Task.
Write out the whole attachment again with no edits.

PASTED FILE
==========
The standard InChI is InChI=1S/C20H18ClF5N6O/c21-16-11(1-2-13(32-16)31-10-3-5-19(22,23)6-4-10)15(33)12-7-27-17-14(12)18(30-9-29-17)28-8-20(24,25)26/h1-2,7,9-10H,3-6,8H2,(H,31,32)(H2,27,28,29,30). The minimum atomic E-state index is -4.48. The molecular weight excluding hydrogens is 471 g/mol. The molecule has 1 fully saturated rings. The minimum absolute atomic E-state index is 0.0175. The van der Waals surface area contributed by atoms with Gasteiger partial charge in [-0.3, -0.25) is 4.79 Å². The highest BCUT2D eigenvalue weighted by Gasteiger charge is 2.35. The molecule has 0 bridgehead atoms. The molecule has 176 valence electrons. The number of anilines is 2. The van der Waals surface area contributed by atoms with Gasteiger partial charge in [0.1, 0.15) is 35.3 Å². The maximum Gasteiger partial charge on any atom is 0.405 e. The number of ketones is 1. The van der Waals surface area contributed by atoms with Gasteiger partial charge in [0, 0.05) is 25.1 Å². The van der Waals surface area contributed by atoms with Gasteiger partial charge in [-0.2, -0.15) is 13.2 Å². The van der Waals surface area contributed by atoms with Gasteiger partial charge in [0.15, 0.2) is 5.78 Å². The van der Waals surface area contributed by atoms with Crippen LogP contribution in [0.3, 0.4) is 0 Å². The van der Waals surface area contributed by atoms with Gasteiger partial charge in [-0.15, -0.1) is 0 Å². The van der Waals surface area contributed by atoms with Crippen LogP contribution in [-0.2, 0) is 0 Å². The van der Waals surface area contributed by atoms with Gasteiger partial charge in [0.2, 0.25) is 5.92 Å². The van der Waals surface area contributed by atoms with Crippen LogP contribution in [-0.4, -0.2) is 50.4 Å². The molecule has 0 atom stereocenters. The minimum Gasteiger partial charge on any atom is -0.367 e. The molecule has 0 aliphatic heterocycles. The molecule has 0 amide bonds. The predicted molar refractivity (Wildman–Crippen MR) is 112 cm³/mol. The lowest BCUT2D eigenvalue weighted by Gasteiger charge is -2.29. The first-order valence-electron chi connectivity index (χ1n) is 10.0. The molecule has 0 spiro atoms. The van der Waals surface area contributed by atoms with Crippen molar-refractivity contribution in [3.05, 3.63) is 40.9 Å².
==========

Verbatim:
The standard InChI is InChI=1S/C20H18ClF5N6O/c21-16-11(1-2-13(32-16)31-10-3-5-19(22,23)6-4-10)15(33)12-7-27-17-14(12)18(30-9-29-17)28-8-20(24,25)26/h1-2,7,9-10H,3-6,8H2,(H,31,32)(H2,27,28,29,30). The minimum atomic E-state index is -4.48. The molecular weight excluding hydrogens is 471 g/mol. The molecule has 1 fully saturated rings. The minimum absolute atomic E-state index is 0.0175. The van der Waals surface area contributed by atoms with Gasteiger partial charge in [-0.3, -0.25) is 4.79 Å². The highest BCUT2D eigenvalue weighted by Gasteiger charge is 2.35. The molecule has 0 bridgehead atoms. The molecule has 176 valence electrons. The number of anilines is 2. The van der Waals surface area contributed by atoms with Gasteiger partial charge in [0.1, 0.15) is 35.3 Å². The maximum Gasteiger partial charge on any atom is 0.405 e. The number of ketones is 1. The van der Waals surface area contributed by atoms with Gasteiger partial charge in [0, 0.05) is 25.1 Å². The van der Waals surface area contributed by atoms with Gasteiger partial charge in [-0.2, -0.15) is 13.2 Å². The van der Waals surface area contributed by atoms with Gasteiger partial charge in [0.15, 0.2) is 5.78 Å². The van der Waals surface area contributed by atoms with Crippen LogP contribution in [0.3, 0.4) is 0 Å². The van der Waals surface area contributed by atoms with Gasteiger partial charge in [-0.15, -0.1) is 0 Å². The van der Waals surface area contributed by atoms with Crippen LogP contribution in [-0.2, 0) is 0 Å². The van der Waals surface area contributed by atoms with Gasteiger partial charge in [0.2, 0.25) is 5.92 Å². The van der Waals surface area contributed by atoms with Crippen LogP contribution in [-0.4, -0.2) is 50.4 Å². The molecule has 0 atom stereocenters. The minimum Gasteiger partial charge on any atom is -0.367 e. The molecule has 0 aliphatic heterocycles. The molecule has 0 amide bonds. The predicted molar refractivity (Wildman–Crippen MR) is 112 cm³/mol. The lowest BCUT2D eigenvalue weighted by Gasteiger charge is -2.29. The first-order valence-electron chi connectivity index (χ1n) is 10.0. The molecule has 0 spiro atoms. The van der Waals surface area contributed by atoms with Crippen molar-refractivity contribution in [3.05, 3.63) is 40.9 Å².